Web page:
Nehawu to continue with rolling protests over personal protective equipment
Pickets to highlight the problems faced by health-care workers
Workers in the public health-care sector will continue picketing on Monday leading up to a full-blown strike over management’s decision to freeze salaries and to draw attention to the risks its members face from Covid-19.
The National Education, Health and Allied Workers’ Union (Nehawu), SA’s third-largest public-sector union, which represents 108,000 health-care workers, held lunch-hour pickets at the National Health Laboratory Service (NHLS) across the country on Friday.
The union said it planned to use the pickets as a launch pad for a national programme which seeks to highlight the shortage of personal protective equipment (PPE), staff shortages at public health-care facilities and increasing number of front-line workers infected with the coronavirus.
The virus has infected more than 27,360 front-line workers, and 240 have died from it.
Nehawu spokesperson Khaya Xaba told Business Day on Sunday that the pickets will continue on Monday and on Tuesday their members will embark on an “indefinite strike” at the NHLS.
The NHLS has asked the essential services committee, a legal entity established in terms of the Labour Relations Act, to confirm that the services rendered by its employees are essential. An initial hearing has been set down for August 26.
NHLS spokesperson Mzi Gcukumana said they will give an update on the matter on Monday.
The NHLS, which provides all the diagnostic tests for patients who use the public health sector, including those for Covid-19, HIV and tuberculosis, has said it would not hesitate to approach the labour court on an urgent basis to “protect its employees and the SA public”.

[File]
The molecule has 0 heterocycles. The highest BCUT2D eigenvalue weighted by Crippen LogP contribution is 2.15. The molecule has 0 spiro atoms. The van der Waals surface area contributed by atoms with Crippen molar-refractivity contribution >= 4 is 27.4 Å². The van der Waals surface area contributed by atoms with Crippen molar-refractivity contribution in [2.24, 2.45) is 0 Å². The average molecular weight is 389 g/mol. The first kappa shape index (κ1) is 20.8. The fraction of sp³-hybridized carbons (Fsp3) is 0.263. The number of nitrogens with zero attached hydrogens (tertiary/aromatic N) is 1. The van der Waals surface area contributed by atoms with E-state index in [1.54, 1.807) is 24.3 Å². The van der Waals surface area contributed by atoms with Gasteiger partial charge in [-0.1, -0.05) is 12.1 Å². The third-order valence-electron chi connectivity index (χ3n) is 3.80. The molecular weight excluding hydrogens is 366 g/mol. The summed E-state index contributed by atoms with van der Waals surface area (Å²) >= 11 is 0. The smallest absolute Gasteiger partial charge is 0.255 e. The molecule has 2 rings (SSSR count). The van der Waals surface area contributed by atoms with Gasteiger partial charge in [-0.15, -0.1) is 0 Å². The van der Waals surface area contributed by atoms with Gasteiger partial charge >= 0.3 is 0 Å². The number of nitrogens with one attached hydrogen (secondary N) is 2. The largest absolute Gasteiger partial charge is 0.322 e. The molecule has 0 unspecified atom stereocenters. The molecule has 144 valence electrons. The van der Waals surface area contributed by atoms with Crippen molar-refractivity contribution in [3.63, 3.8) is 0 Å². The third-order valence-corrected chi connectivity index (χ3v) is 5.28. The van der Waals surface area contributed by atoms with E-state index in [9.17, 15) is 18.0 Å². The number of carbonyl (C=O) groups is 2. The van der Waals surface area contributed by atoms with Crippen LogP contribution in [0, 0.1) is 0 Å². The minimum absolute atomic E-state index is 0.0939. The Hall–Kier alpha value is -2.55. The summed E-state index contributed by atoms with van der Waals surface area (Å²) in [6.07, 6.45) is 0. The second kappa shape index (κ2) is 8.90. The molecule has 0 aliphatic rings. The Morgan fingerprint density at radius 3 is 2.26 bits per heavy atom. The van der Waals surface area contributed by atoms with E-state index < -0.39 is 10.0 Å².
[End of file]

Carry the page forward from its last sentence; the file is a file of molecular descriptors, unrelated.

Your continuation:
There will be a national stayaway this Friday in all the sectors Nehawu organises in.
The union represents nurses, doctors, pharmacists, cleaners, dispensary and reception clerks; community health workers, ambulance and morgue workers; community care workers and laboratory technicians, among others.
“On September 3, the union will march to parliament, the Union Buildings and at all the premiers' offices to submit memorandums,” said Xaba.
If there was no favourable response to their grievances, “we will embark on a full-blown national strike on September 10”.
Health minister Zweli Mkhize met the leadership of Nehawu, the Democratic Nursing Organisation of SA, Public Servants Association of SA, SA Medical Association Trade Union, the Health and Other Services Personnel Trade Union of SA, and the National Union of Public Service and Allied Workers on Saturday to address their concerns.
Mkhize directed that the availability of PPE needed to be jointly monitored by stakeholders on a daily basis.
The department of health said unions will now have “direct access to information contained in the department’s web-based dashboard and digital stock visibility system”.
“This will be very important as issues of monitoring PPE should best be managed on the ground. Similarly, the issues of transportation and distribution of PPE should be managed ... at facility and district level,” the department said.
Mkhize said they wanted to inculcate a new culture of openness: “There may have been misunderstandings and tensions [in the past] but ultimately we all want to protect our workers and therefore we all need to find mechanisms to do so.”
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